from its use in Philippians 1:1.
- The work of the deaconess was not limited to women. (Actually,
if one accepts that women were appointed in the New Testament
church as deaconesses, there is no direct evidence in scripture
regarding whether their work was limited to women or not.)
- Phoebe is also described as a prostatis (protectoress or patroness).
Romans 16:1 is the only time this word is used in the New Testament
in the feminine form. The use of the word is of only indirect significance
to the question of whether women served as official deaconesses in
the New Testament yet is important to consider.
- The word in its various forms could mean both one
who rules or leads (I Thessalonians 5:12) as well as one who cares
for or gives aid to (Romans 12:8). The evidence for the word in
Romans 16:1 probably leans toward personal care in this passage
rather than a governing officer.
- She probably was a woman of wealth and some influence.
- She may have been a widow (her husband is not mentioned) and
therefore was a property owner and patron of the church in Cenchrea.
- She had served Paul (possibly supporting him financially).
- Her role as a patron (rather than manager) parallels her work
as a servant and possible role as a deaconess.
- Junia (Junias), an interlude.
- Almost all commentators agree that Junias in Romans
16:7 was a female and the proper translation is Junia. She very well
may have been a relative of Andronicus (wife or sister). Early Christian
writers unanimously took the name to be feminine (e.g. Origen).
- The passage could read that Junia was an apostle or was recognized
as outstanding by the apostles.
- The term apostle or apostolos could mean one who had
directly been sent by Christ (such as the twelve and Paul) or others
specifically sent out as evangelists (Barnabas in Acts 14:14). It
is clearly in the latter sense that Junia is being recognized.
- The best rendering is probably that Junia was a fellow evangelist
(a messenger of the word) with Paul. She suffered with Paul in the
role of evangelist. Just as Priscilla and Aquila, Andronicus and Junia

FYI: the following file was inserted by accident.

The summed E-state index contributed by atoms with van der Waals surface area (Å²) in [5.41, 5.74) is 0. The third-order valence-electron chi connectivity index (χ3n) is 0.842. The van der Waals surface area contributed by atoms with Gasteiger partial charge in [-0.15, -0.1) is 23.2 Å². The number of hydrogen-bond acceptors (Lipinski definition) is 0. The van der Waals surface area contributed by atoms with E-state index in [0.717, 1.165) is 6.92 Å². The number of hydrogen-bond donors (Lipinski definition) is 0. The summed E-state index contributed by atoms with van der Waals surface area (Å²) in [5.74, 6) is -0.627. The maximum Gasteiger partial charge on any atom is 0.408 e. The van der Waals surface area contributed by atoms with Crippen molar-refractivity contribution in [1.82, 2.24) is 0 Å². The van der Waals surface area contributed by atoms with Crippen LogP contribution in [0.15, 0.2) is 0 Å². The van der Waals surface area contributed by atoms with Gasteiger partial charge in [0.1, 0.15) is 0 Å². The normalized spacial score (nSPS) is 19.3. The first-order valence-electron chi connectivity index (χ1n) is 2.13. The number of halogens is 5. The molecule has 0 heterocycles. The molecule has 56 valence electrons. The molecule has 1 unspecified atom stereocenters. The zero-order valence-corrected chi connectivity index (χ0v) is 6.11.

worked as a team. (During New Testament times it probably would have
been extremely difficult for a woman to move about alone as an evangelist
though she may well have served in this role near her home.
- I Timothy 3:11 13.
- Did Paul provide special instructions for women as deacons?
If so, they are found in I Timothy 3:11 13.
- The Greek term (derived from gyne and translated wife or woman) probably
refers to either wives of deacons or deaconesses themselves. (A less likely
interpretation is that the passage refers to women in general.)
- On the view that Paul is referring to the wives of deacons:
- The argument is made that Paul would not sandwich qualifications
for deaconesses (3:11) between the qualifications for deacons (3:8
10 and 3:12. 13).
- In addition, why didnt Paul simply use the term diakonos
to refer to the women?
- On the view that Paul is referring to deaconesses:
- The argument is made that Paul would not have given qualifications
for the wives of deacons but not for the wives of bishops (elders).
- The term diakonos, used in 3:8, covers the entire passage (3:8
- Verses 3:12, 13 may have been an afterthought thus
explaining the structure of the passage.
- That the office of deacon (as opposed to simply being recognized as
a servant) was recognized is clear from this passage (3:10). Nevertheless,
it is uncertain whether there was a formal appointment (ordination) of
deacons or whether deacons (and deaconesses) served well and after a time
gain the recognition by the church (3:13). If the latter is true, then
the distinction between male and female deacons is much less clear (neither
serve in a position of authority) and the possibility of female deacons
(deaconesses) becomes more likely.
- One difficulty in interpreting Phoebe (and therefore women)
as diakonos resides in the appointment and role of deacons in the New
Testament (a position which is not as clear as the role of bishop/elder).
- The work of a diakonos, that is a servant, is unambiguous in the New
Testament -- work that was highly valued. The emphasis upon servanthood
is equally applicable to men and women.
- The distinction between widows who had devoted themselves to the work
of the church and deaconesses (if one accepts that women filled this role
in the New Testament) is not entirely clear. Their work would have been
- Though women clearly worked hand in hand with men in New Testament
times (Romans 16:3) and women taught men in private settings (Priscilla
and Apollos), there is no indication that, if one accepts a more official
role for some women as deaconesses, deaconesses worked equally in service
of men and women. Rather the role of a deaconess was probably more as
that of a servant to women who were not accessible to men in Greco-Roman
- Women have never been widely recognized as deacons in the Restoration
movement. Nevertheless, many Restoration leaders believed that key women
servants in congregations could (and should) be appointed as deaconesses.
- There is nothing inherent in scripture or in the history of the church
which suggests that, if women are appointed as deaconesses, they hold
authority over men.
- There is nothing inherent in scripture which suggests that women evangelists
and servants did not work hand in hand with men during New Testament times
despite societal barriers.
- Sandifer JS: Deacons: Male and Female. A Study for Churches of Christ.
Columbus, GA, Brentwood Christian Press, 1989.
- Blackburn BL: The identity of the women in I Tim. 3:11, in
Oshurn CD (ed): Essays on Women in Earliest Christianity. Volume I. Joplin,
MO, College Press, 1993, pp. 303 - 319